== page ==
Governor Darius Ishaku of Taraba State has reiterated his earlier stance that all lives matter as far as the state is concerned.
Ishaku spoke at a dinner he held with some select editors of various newspapers in Abuja.
He said as a father to all, he does not discriminate, stressing that his philosophy is to equate one life with all other lives and that the death of any one is injurious to him.
He said: “Perhaps I’m the only one who knows how deeply hurt I feel when I hear of the death of any Taraba citizen due to crisis or, as a matter of fact, for any other reasons. Of all the things Taraba people look up to me for, the preservation of their lives and property is number one. If I fail to protect them, then I have really failed. So that is why I said I will give my life; I would rather be sacrificed than for any Taraba person no matter their tribes, religion or status to die because of any violence. It won’t happen under my watch and I mean it. I will not sleep until there is peace everywhere.”
In his opening remarks, the governor said the era of keeping the media out of government activities is gone as the emphasis is on partnership.
He said he is a beneficiary of the work of journalists especially in ensuring that people’s mandate are protected. He noted that the dinner was designed to foster better relationships between the state and the media.
On the crisis that engulfed the Sarduana Local Government Area of the state, the governor said it was all about land, noting that it was not ethnic or religious. He said the three person population of the Fulani in Mambilla owned practically all the land. He said while this is not their fault, the 90 per cent Mambilla are left scrounging for land.
He noted that this was the basis for the conflict much like in some parts of the South-eastern part of the country.
He said the challenge would be to solve the land ownership problem which the government is looking into.
He said people with claims over lands would have to prove it.
He promised that there is no policy to forcibly take land away from their owners but that justice must be done.
He said those resisting justice might be the ones enticing people to go cause trouble.
Ishaku also said he would be willing to hear an alternative to ranching as a way of stopping the clashes of herders and farmers.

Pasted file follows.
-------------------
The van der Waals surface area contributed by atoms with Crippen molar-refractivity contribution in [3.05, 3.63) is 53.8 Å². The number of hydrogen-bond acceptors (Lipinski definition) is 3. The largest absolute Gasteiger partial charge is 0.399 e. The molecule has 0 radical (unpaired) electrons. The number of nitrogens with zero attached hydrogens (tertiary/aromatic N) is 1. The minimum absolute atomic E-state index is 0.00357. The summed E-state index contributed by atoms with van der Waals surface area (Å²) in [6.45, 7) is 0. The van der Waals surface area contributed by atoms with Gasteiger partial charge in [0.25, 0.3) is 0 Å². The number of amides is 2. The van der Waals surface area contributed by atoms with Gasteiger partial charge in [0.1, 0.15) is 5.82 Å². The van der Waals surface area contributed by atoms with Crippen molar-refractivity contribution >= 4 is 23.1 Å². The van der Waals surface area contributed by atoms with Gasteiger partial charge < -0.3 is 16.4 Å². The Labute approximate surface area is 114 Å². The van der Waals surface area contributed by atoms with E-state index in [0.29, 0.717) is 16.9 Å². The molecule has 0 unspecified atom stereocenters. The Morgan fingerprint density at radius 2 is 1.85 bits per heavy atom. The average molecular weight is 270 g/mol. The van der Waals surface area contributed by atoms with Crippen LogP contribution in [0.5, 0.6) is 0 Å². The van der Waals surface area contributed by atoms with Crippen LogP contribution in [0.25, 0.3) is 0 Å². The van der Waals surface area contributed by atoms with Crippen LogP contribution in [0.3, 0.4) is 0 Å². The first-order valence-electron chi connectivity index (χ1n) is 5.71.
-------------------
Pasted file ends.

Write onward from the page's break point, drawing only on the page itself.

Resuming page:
Also, the governor extended the time frame of the Justice Nuhu Adi Commission of Inquiry into the recent crisis in Mambilla.
In a statement signed by the Secretary of the commission, Mr. Jibrin Hamidu Gimba, the commission now has two months to complete its work instead of the initial three weeks.
Consequently, the commission requested the public particularly interested parties to submit written memoranda on the crisis on or before July 24, 2017.
Such memoranda, which are to be made in 15 bound copies, are to be addressed to the Secretary of the commission at the state Ministry of Justice, State Secretariat Complex.
The commission further disclosed that it would commence hearing/sitting on August 3, 2017, at Gembu, headquarters of Sardauna Local Government Area.
Meanwhile, the governor has declared that normalcy has completely returned to Mambilla after the unfortunate incident that claimed several lives and properties.
In a statement signed by his Chief Press Secretary, Hassan Mijinyawa, Ishaku admonished the people of the state to eschew violence and promote peace, saying it is the fundamental ingredient for achieving sustainable development.
Ishaku who stated that his administration has articulated strategies to enhance the people’s well-being and safety concerns noted that the State Emergency Management Agency (SEMA) has distributed relief materials to the affected communities on the Mambilla plateau.
He further disclosed that additional relief materials are on their way to the area just as he enjoined those affected by the crisis to go to designated places to access the materials, saying all hands must be on deck to maintain peace, which according to him, is a collective responsibility.